hadoop-common-commits mailing list archives

Site index · List index
Message view « Date » · « Thread »
Top « Date » · « Thread »
From Apache Wiki <wikidi...@apache.org>
Subject [Hadoop Wiki] Update of "Virtual Hadoop" by JunpingDu
Date Wed, 22 Aug 2012 08:04:01 GMT
Dear Wiki user,

You have subscribed to a wiki page or wiki category on "Hadoop Wiki" for change notification.

The "Virtual Hadoop" page has been changed by JunpingDu:
http://wiki.apache.org/hadoop/Virtual%20Hadoop?action=diff&rev1=10&rev2=11

  
  == Implications ==
  
- Ignoring low-level networking/clock issues, what does this mean?
+ Ignoring low-level networking/clock issues, what does this mean? (Only valid for some cloud
vendors, it may be different for other cloud vendors or you own your virtualized infrastructure.)
  
-  1. When you request a VM, it's performance may vary from previous requests. This can be
due to CPU differences, or the other workloads.
+  1. When you request a VM, it's performance may vary from previous requests (if no strong
SLA restriction, like Elastic...). This can be due to CPU differences, or the other workloads.
-  1. There is no point writing topology scripts.
+  1. There is no point writing topology scripts (if cloud vendor doesn't expose physical
topology to you in some way).
   1. All network ports must be closed by way of firewall and routing information, apart from
those ports critical for Hadoop -which must then run with security on.
   1. All data you wish to keep must be kept on permanent storage: mounted block stores, remote
filesystems or external databases. This goes for both input and output.
   1. People or programs need to track machine failures and react to them by releasing those
machines and requesting new ones.
   1. If the cluster is idle. some machines can be decomissioned.
   1. If the cluster is overloaded, some temporary TaskTracker only servers can be brought
up for short periods of time, and killed when no longer needed.
   1. If the cluster needs to be expanded for a longer duration, worker nodes acting as both
a DataNode and TaskTracker can be brought up.
-  1. If the entire cluster goes down or restarts, all transient hard disks will be lost,
and all data stored within the HDFS cluster with it.
+  1. If the entire cluster goes down or restarts, all transient hard disks will be lost (some
cloud vendors treat VM disk as transient and provide other reliable storage service, but others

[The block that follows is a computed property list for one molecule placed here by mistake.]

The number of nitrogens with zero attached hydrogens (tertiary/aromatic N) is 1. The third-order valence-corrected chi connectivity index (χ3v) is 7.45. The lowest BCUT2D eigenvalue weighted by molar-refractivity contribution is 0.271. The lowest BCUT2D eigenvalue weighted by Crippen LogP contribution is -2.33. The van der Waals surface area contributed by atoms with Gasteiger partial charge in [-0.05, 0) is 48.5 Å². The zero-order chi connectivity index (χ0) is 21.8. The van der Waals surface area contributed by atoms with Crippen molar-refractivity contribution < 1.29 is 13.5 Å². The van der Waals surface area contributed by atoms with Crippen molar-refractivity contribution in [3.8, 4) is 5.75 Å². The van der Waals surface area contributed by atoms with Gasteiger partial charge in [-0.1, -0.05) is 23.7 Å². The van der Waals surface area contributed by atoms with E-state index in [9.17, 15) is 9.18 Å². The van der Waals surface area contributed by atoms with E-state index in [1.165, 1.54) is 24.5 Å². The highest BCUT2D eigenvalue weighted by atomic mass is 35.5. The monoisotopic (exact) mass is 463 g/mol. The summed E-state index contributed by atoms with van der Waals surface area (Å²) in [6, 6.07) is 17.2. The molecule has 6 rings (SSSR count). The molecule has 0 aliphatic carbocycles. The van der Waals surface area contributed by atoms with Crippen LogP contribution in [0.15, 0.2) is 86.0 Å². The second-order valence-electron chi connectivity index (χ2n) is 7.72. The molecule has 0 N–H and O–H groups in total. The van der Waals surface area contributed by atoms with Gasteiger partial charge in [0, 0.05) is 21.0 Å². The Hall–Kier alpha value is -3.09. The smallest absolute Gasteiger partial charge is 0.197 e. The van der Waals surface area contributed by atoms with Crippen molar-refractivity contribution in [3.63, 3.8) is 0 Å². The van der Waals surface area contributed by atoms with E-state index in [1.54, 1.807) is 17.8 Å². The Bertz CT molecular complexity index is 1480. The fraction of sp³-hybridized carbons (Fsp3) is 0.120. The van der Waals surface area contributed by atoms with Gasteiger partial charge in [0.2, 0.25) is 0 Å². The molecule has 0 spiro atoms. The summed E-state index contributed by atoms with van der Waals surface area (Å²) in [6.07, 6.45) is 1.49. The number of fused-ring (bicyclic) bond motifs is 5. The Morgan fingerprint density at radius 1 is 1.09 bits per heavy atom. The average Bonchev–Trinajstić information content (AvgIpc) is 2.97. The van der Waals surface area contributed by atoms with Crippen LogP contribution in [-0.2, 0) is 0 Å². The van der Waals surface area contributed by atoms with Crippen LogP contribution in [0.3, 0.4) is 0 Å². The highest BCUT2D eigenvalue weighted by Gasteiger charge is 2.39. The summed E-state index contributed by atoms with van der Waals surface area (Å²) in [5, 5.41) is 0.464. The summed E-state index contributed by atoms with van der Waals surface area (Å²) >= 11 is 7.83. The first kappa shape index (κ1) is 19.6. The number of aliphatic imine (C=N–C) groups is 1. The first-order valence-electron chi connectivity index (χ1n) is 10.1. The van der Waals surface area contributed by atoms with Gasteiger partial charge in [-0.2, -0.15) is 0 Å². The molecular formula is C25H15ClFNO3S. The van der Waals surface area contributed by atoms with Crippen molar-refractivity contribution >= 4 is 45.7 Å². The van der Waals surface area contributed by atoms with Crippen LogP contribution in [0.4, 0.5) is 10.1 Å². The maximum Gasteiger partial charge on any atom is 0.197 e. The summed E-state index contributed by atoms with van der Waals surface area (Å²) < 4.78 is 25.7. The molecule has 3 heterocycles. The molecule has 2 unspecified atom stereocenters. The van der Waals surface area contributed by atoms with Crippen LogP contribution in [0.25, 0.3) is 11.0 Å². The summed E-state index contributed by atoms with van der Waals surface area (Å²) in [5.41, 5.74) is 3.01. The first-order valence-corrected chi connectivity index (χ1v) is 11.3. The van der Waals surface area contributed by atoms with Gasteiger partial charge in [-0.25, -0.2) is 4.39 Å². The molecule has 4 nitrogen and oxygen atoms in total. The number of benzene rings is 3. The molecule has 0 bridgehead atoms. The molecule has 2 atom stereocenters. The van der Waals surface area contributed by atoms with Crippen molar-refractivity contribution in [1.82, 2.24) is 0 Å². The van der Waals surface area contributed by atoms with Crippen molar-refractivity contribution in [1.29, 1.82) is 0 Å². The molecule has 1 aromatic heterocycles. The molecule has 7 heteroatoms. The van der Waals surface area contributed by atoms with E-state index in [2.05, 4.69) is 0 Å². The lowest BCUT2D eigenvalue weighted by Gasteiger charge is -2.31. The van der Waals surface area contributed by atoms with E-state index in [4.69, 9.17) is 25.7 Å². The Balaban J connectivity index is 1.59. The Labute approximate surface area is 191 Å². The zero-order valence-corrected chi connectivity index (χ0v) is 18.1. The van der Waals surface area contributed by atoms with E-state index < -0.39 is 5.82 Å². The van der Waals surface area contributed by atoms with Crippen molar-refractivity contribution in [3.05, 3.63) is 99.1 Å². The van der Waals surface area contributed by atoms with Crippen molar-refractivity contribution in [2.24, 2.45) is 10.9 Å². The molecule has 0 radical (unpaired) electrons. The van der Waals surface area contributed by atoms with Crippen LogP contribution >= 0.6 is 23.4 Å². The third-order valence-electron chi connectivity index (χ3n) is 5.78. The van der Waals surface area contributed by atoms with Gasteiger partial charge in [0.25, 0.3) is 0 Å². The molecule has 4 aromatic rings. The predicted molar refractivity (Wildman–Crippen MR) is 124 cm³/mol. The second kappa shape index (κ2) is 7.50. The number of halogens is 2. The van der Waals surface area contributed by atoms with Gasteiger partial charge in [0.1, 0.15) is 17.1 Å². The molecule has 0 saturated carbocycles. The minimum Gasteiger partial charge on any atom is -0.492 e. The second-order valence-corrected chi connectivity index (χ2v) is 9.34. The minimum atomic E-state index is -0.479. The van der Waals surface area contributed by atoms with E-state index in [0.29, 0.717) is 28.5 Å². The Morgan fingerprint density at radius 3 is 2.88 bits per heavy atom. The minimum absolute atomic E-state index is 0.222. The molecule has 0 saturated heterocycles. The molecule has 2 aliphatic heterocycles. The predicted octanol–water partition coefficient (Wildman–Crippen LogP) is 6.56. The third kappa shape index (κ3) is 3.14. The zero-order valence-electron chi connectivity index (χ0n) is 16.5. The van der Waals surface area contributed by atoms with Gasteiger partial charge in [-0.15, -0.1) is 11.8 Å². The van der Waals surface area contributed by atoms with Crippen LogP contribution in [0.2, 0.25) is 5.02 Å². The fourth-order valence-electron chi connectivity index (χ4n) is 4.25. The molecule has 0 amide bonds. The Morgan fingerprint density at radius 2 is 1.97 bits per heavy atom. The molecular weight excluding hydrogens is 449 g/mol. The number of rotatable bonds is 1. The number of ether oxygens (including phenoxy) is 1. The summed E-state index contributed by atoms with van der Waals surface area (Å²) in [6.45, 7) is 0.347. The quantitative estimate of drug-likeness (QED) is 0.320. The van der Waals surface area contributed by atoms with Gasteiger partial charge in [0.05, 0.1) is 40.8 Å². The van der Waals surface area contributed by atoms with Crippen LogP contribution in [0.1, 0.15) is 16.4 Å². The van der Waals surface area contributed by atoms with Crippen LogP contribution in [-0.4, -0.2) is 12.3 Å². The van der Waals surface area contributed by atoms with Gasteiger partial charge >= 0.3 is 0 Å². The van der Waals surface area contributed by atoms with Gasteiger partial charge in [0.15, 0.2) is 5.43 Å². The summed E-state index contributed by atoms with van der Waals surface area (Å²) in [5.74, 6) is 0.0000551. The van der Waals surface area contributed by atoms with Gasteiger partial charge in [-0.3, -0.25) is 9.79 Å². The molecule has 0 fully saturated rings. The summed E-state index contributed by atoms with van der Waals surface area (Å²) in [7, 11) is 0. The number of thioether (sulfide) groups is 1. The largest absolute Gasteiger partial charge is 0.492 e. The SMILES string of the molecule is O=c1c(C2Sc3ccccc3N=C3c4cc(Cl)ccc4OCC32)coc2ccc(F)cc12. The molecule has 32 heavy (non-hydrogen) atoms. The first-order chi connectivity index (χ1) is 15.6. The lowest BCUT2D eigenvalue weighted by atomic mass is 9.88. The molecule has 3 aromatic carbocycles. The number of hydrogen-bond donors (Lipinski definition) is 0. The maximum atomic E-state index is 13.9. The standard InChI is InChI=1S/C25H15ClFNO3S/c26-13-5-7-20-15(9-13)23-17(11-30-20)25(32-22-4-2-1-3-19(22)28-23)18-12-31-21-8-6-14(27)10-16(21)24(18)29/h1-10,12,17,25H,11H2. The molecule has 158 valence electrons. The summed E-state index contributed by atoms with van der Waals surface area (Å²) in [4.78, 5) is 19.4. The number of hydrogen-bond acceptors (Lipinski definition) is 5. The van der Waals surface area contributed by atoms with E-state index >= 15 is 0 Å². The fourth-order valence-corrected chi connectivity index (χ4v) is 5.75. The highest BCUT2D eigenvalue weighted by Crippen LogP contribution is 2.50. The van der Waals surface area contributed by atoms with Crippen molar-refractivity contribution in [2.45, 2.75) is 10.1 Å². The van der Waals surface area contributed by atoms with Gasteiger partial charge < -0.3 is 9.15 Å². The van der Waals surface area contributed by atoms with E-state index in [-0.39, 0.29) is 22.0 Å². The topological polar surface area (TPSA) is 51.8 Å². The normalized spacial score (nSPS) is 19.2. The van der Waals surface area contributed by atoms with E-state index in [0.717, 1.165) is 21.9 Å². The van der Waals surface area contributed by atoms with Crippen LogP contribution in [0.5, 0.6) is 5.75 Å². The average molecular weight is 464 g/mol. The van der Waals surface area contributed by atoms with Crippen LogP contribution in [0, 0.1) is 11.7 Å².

are not. This note is only for previous vendor), and all data stored within the HDFS cluster
with it.
  
+ The most significant implication is in storage. A core architectural design of both Google's
GFS and Hadoop's GFS is that three-way replication onto local storage is ''a low-cost yet
reliable way of storing Petabytes of data.'' This design is based on physical topology (rack
and host) awareness of hadoop so it can smartly place data block across rack and host to get
survival from host/rack failure. In some cloud vendors' infrastructure, this design may no
longer valid as they don't expose physical topology (even abstracted) info to customer. In
this case, you will be disappointed when one day all your data disappears and please do not
complain if this happens after reading this page: you have been warned. If your cloud vendor
do expose this info in someway (and promise they are physical but not virtual) or you own
your cloud infrastructure, the situation is different that you still can have a reliable hadoop
cluster like in physical environment.
- The most significant implication is in storage. A core architectural design of both Google's
GFS and Hadoop's GFS is that three-way replication onto local storage is ''a low-cost yet
reliable way of storing Petabytes of data.''
- 
- In a cloud infrastructure, this design is no longer valid. If you assume that it does, you
will be disappointed when one day all your data disappears. Please do not complain if this
happens after reading this page: you have been warned.
  
  == Why use Hadoop on Cloud Infrastructures then? ==
  

Mime
View raw message